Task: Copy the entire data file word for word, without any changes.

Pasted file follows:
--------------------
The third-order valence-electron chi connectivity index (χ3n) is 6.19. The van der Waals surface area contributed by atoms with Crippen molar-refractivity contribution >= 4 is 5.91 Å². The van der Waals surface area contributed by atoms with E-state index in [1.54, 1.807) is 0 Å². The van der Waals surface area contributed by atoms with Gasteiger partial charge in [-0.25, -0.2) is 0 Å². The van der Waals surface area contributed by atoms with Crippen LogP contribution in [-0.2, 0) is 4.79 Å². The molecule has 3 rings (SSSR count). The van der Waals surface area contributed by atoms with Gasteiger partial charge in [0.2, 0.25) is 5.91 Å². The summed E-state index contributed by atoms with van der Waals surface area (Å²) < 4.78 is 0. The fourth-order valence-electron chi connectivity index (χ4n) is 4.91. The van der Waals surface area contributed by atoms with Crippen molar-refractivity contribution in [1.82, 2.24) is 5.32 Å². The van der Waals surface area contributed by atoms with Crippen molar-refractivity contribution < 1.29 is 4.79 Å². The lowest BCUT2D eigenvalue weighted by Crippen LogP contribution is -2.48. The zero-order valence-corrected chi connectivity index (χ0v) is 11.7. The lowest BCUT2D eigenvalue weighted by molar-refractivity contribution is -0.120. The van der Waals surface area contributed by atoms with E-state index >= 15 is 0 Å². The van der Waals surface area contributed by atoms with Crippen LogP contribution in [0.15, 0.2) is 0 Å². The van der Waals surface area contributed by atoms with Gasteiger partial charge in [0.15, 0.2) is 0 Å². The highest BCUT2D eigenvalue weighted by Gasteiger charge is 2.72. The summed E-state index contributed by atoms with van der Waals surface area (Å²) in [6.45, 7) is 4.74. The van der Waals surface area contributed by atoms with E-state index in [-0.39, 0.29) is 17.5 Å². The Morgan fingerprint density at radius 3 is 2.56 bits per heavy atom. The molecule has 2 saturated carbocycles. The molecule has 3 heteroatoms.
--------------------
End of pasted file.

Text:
The third-order valence-electron chi connectivity index (χ3n) is 6.19. The van der Waals surface area contributed by atoms with Crippen molar-refractivity contribution >= 4 is 5.91 Å². The van der Waals surface area contributed by atoms with E-state index in [1.54, 1.807) is 0 Å². The van der Waals surface area contributed by atoms with Gasteiger partial charge in [-0.25, -0.2) is 0 Å². The van der Waals surface area contributed by atoms with Crippen LogP contribution in [-0.2, 0) is 4.79 Å². The molecule has 3 rings (SSSR count). The van der Waals surface area contributed by atoms with Gasteiger partial charge in [0.2, 0.25) is 5.91 Å². The summed E-state index contributed by atoms with van der Waals surface area (Å²) < 4.78 is 0. The fourth-order valence-electron chi connectivity index (χ4n) is 4.91. The van der Waals surface area contributed by atoms with Crippen molar-refractivity contribution in [1.82, 2.24) is 5.32 Å². The van der Waals surface area contributed by atoms with Crippen molar-refractivity contribution < 1.29 is 4.79 Å². The lowest BCUT2D eigenvalue weighted by Crippen LogP contribution is -2.48. The zero-order valence-corrected chi connectivity index (χ0v) is 11.7. The lowest BCUT2D eigenvalue weighted by molar-refractivity contribution is -0.120. The van der Waals surface area contributed by atoms with E-state index >= 15 is 0 Å². The van der Waals surface area contributed by atoms with Crippen LogP contribution in [0.15, 0.2) is 0 Å². The van der Waals surface area contributed by atoms with Gasteiger partial charge in [0.15, 0.2) is 0 Å². The highest BCUT2D eigenvalue weighted by Gasteiger charge is 2.72. The summed E-state index contributed by atoms with van der Waals surface area (Å²) in [6.45, 7) is 4.74. The van der Waals surface area contributed by atoms with E-state index in [-0.39, 0.29) is 17.5 Å². The Morgan fingerprint density at radius 3 is 2.56 bits per heavy atom. The molecule has 2 saturated carbocycles. The molecule has 3 heteroatoms.